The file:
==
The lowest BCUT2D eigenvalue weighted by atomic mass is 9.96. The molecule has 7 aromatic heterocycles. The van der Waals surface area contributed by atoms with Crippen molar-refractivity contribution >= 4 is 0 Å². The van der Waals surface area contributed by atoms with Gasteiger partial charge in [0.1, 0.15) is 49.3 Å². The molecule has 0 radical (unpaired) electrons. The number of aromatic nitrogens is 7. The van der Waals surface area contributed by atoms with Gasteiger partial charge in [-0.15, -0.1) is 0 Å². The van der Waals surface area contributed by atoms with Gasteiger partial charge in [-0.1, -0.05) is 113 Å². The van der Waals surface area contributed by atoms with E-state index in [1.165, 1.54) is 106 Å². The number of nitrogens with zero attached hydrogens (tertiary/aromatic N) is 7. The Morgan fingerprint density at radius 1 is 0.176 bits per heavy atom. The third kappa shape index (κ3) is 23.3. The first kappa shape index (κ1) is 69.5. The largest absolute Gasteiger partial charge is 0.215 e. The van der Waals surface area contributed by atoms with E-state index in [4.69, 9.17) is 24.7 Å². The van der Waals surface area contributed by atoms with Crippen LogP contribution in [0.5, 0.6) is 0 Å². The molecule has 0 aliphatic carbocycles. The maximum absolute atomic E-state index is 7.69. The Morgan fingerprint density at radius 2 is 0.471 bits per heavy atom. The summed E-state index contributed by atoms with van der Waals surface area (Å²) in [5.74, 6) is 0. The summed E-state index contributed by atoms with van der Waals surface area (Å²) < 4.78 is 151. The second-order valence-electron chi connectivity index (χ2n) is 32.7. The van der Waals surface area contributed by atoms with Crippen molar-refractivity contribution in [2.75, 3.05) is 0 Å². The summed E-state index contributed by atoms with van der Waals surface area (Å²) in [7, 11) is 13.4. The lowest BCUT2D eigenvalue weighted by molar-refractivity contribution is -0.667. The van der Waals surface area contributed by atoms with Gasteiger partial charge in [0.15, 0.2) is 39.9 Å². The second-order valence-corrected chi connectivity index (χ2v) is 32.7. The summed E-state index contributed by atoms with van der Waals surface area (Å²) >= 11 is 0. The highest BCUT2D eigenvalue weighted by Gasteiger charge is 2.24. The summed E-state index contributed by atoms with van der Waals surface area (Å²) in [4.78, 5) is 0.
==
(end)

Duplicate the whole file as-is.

The lowest BCUT2D eigenvalue weighted by atomic mass is 9.96. The molecule has 7 aromatic heterocycles. The van der Waals surface area contributed by atoms with Crippen molar-refractivity contribution >= 4 is 0 Å². The van der Waals surface area contributed by atoms with Gasteiger partial charge in [0.1, 0.15) is 49.3 Å². The molecule has 0 radical (unpaired) electrons. The number of aromatic nitrogens is 7. The van der Waals surface area contributed by atoms with Gasteiger partial charge in [-0.15, -0.1) is 0 Å². The van der Waals surface area contributed by atoms with Gasteiger partial charge in [-0.1, -0.05) is 113 Å². The van der Waals surface area contributed by atoms with E-state index in [1.165, 1.54) is 106 Å². The number of nitrogens with zero attached hydrogens (tertiary/aromatic N) is 7. The Morgan fingerprint density at radius 1 is 0.176 bits per heavy atom. The third kappa shape index (κ3) is 23.3. The first kappa shape index (κ1) is 69.5. The largest absolute Gasteiger partial charge is 0.215 e. The van der Waals surface area contributed by atoms with E-state index in [4.69, 9.17) is 24.7 Å². The van der Waals surface area contributed by atoms with Crippen LogP contribution in [0.5, 0.6) is 0 Å². The molecule has 0 aliphatic carbocycles. The maximum absolute atomic E-state index is 7.69. The Morgan fingerprint density at radius 2 is 0.471 bits per heavy atom. The summed E-state index contributed by atoms with van der Waals surface area (Å²) in [5.74, 6) is 0. The summed E-state index contributed by atoms with van der Waals surface area (Å²) < 4.78 is 151. The second-order valence-electron chi connectivity index (χ2n) is 32.7. The van der Waals surface area contributed by atoms with Crippen molar-refractivity contribution in [2.75, 3.05) is 0 Å². The summed E-state index contributed by atoms with van der Waals surface area (Å²) in [7, 11) is 13.4. The lowest BCUT2D eigenvalue weighted by molar-refractivity contribution is -0.667. The van der Waals surface area contributed by atoms with Gasteiger partial charge in [0.15, 0.2) is 39.9 Å². The second-order valence-corrected chi connectivity index (χ2v) is 32.7. The summed E-state index contributed by atoms with van der Waals surface area (Å²) >= 11 is 0. The highest BCUT2D eigenvalue weighted by Gasteiger charge is 2.24. The summed E-state index contributed by atoms with van der Waals surface area (Å²) in [4.78, 5) is 0.